With a team of just four employees and six consultants, the US company Microsfere developed an innovation that makes sports in urban surroundings even healthier.
Microsfere's Athlete’s Mask is a new athletic breathing mask for highly polluted areas. The intelligent airflow system allows natural breathing and proper ventilation for extended activities. The mask connects with mobile devices and displays in-depth performance data drawn from the athlete’s breath formerly only available in a lab environment.
The ISPO Brandnew jury honored Microsfere as ISPO Brandnew winner in the Wearables Category. In our interview founder Judit Fabian talked about the difficult development process and how a move to Silicon Valley finally brought a breakthrough.
ISPO.com: Face masks are widely known, especially in Asia. What makes the Microsfere athlete's mask stand out?
Judit Fabian: Our product is protection from air pollution, especially for athletes that also gathers performance data. The opportunity stared at me when I lived in Asia and experienced extreme air pollution. I was surprised that despite the magnitude of the problem, nobody created a respiratory protection device that is not only comfortable to breathe in, but is appealing.
How hard is it for a startup to develop such a state of the art product?
Obstacles abound, we had a very complex development with hardware (mask body), electronics and software elements, each one of them a unique development piece on their own. It involved research and development of a better way to build a mask, the hardware development that had the challenges on its own, electronics development that held many traps for us, and software development that also was trying to do something unprecedented in the market.
Because we designed a device that is worn on the head, it had many complexities in the requirements: stability while running, sweat proof, sanitization-friendly, light, good looking, safe to wear, has to hold all electronics, battery has to last long, has to fit tight against the face – I could go on about all the criteria we had to meet. Finding the right talent for each of the development elements has been quite hard. Development has been expensive, but much less expensive than many people predicted.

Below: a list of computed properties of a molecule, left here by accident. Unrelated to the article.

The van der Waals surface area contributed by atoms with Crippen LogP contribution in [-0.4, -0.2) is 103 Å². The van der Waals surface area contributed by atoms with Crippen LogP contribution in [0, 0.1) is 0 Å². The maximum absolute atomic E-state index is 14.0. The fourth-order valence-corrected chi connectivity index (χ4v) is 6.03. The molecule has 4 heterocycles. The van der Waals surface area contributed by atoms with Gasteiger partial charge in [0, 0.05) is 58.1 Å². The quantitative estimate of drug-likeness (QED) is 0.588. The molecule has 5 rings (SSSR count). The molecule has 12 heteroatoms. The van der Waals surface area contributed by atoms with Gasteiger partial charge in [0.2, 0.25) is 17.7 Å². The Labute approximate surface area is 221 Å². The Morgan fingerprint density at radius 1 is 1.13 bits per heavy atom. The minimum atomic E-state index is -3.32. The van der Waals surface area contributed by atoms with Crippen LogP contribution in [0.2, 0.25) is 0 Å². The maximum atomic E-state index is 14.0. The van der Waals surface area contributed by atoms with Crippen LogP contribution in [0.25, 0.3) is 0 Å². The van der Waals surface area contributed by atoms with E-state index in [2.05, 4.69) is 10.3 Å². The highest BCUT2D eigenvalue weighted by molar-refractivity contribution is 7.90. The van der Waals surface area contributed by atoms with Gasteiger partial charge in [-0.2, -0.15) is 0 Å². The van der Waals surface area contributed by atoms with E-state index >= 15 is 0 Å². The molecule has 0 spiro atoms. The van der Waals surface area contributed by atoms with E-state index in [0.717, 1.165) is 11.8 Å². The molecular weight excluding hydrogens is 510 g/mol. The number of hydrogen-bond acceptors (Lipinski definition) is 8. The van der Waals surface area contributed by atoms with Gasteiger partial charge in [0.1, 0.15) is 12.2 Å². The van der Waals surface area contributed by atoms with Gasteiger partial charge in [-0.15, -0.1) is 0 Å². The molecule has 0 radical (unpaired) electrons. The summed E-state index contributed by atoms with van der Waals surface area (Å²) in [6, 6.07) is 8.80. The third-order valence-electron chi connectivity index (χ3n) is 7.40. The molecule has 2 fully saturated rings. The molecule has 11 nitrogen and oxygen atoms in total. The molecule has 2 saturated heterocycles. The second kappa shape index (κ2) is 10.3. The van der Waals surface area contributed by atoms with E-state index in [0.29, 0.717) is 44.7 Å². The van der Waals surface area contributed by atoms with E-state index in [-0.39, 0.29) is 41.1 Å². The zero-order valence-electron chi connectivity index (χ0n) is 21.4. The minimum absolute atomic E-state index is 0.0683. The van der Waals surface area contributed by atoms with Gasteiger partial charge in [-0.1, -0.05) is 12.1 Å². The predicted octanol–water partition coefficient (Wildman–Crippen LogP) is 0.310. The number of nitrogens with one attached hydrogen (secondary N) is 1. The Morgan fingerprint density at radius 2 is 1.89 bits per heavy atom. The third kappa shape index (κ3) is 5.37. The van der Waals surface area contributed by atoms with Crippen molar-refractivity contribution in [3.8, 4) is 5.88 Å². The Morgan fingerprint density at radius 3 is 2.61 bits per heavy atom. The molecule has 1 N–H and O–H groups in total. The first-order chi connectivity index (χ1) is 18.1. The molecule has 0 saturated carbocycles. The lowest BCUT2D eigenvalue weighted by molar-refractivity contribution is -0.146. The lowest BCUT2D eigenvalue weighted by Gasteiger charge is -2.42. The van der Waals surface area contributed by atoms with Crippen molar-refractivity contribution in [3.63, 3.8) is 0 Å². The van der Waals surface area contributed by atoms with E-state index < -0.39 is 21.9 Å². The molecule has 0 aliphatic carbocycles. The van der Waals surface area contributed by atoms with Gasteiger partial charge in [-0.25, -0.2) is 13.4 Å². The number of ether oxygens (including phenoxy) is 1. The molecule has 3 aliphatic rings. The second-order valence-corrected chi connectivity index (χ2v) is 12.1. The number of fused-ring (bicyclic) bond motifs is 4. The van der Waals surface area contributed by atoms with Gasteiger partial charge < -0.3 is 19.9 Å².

How did you build up your network and look for investors?
Being a startup business, searching for investors is a constant quest. I constantly keep connected to my target market, as well as learn about best ways to get to my target market. The landscape is constantly changing, which is a challenge.
What are your most important advices for other founders?
Lots of advice, not sure where to start and certainly does not fit the scope of this interview. Getting the best talent is crucial, simplifying makes for a more efficient development, constantly talk to the target market, don’t worry about others in the market, just drive your own cause – as long as the money last, you will get there.
In retrospect, what was the biggest mistake you made when starting your company?
The biggest mistake was not bringing the right talent into the company at the beginning. I lived in Asia, where I did not have the right network of engineers, and until I moved to Silicon Valley, it was a tremendous challenge to find the right talent. That said, I do believe that working with the range of people that I did before hiring people in San Francisco has made the product better. I do believe that we would have had a much less unique product had I not had the exposure to so many engineers.
How difficult is it for young companies to establish themselves in your market segment?
Tremendously difficult. Because we are a hardware company with a complex structure, and a software element, we are riskier that any of the elements that we create will not hit the mark.
What are the next steps in the development of Microsfere?
We are developing retail, distribution and partnership relationships worldwide. Next step is to take our product into various different uses.
How have you benefited from ISPO Brandnew?
Visibility has certainly been a great benefit. We have been exposed to areas of uses and geographies that we have not explored.